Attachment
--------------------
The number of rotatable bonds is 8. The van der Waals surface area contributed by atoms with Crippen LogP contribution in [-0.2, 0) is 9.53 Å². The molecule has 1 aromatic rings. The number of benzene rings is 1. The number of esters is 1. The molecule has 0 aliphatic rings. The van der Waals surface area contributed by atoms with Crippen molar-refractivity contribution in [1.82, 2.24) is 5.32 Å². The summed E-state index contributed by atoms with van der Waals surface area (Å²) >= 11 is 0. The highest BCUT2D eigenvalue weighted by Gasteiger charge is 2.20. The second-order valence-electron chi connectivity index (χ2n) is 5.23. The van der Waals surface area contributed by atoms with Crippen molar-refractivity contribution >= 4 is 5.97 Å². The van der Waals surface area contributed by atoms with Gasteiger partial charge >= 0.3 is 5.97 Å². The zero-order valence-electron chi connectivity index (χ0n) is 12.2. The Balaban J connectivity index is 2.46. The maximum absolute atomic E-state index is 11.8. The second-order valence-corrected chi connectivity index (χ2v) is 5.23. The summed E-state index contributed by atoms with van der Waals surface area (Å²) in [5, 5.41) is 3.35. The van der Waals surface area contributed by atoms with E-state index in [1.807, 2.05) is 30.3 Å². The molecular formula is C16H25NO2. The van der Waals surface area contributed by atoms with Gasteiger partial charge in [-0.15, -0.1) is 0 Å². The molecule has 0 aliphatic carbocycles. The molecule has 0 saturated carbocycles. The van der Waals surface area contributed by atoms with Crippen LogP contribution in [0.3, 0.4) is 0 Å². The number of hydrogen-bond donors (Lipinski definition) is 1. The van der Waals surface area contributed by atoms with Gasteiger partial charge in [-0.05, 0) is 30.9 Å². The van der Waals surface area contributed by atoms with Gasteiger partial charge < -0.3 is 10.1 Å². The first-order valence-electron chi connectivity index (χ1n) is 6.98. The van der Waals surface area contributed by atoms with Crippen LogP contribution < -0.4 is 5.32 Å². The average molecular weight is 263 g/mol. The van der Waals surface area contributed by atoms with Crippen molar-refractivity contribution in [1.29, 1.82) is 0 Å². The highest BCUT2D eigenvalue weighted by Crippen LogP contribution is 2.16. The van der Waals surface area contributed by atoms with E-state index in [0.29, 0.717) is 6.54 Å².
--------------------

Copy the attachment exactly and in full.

The number of rotatable bonds is 8. The van der Waals surface area contributed by atoms with Crippen LogP contribution in [-0.2, 0) is 9.53 Å². The molecule has 1 aromatic rings. The number of benzene rings is 1. The number of esters is 1. The molecule has 0 aliphatic rings. The van der Waals surface area contributed by atoms with Crippen molar-refractivity contribution in [1.82, 2.24) is 5.32 Å². The summed E-state index contributed by atoms with van der Waals surface area (Å²) >= 11 is 0. The highest BCUT2D eigenvalue weighted by Gasteiger charge is 2.20. The second-order valence-electron chi connectivity index (χ2n) is 5.23. The van der Waals surface area contributed by atoms with Crippen molar-refractivity contribution >= 4 is 5.97 Å². The van der Waals surface area contributed by atoms with Gasteiger partial charge >= 0.3 is 5.97 Å². The zero-order valence-electron chi connectivity index (χ0n) is 12.2. The Balaban J connectivity index is 2.46. The maximum absolute atomic E-state index is 11.8. The second-order valence-corrected chi connectivity index (χ2v) is 5.23. The summed E-state index contributed by atoms with van der Waals surface area (Å²) in [5, 5.41) is 3.35. The van der Waals surface area contributed by atoms with E-state index in [1.807, 2.05) is 30.3 Å². The molecular formula is C16H25NO2. The van der Waals surface area contributed by atoms with Gasteiger partial charge in [-0.15, -0.1) is 0 Å². The molecule has 0 aliphatic carbocycles. The molecule has 0 saturated carbocycles. The van der Waals surface area contributed by atoms with Crippen LogP contribution in [0.3, 0.4) is 0 Å². The number of hydrogen-bond donors (Lipinski definition) is 1. The van der Waals surface area contributed by atoms with Gasteiger partial charge in [-0.05, 0) is 30.9 Å². The van der Waals surface area contributed by atoms with Gasteiger partial charge < -0.3 is 10.1 Å². The first-order valence-electron chi connectivity index (χ1n) is 6.98. The van der Waals surface area contributed by atoms with Crippen LogP contribution < -0.4 is 5.32 Å². The average molecular weight is 263 g/mol. The van der Waals surface area contributed by atoms with Crippen molar-refractivity contribution in [1.29, 1.82) is 0 Å². The highest BCUT2D eigenvalue weighted by Crippen LogP contribution is 2.16. The van der Waals surface area contributed by atoms with E-state index in [0.29, 0.717) is 6.54 Å².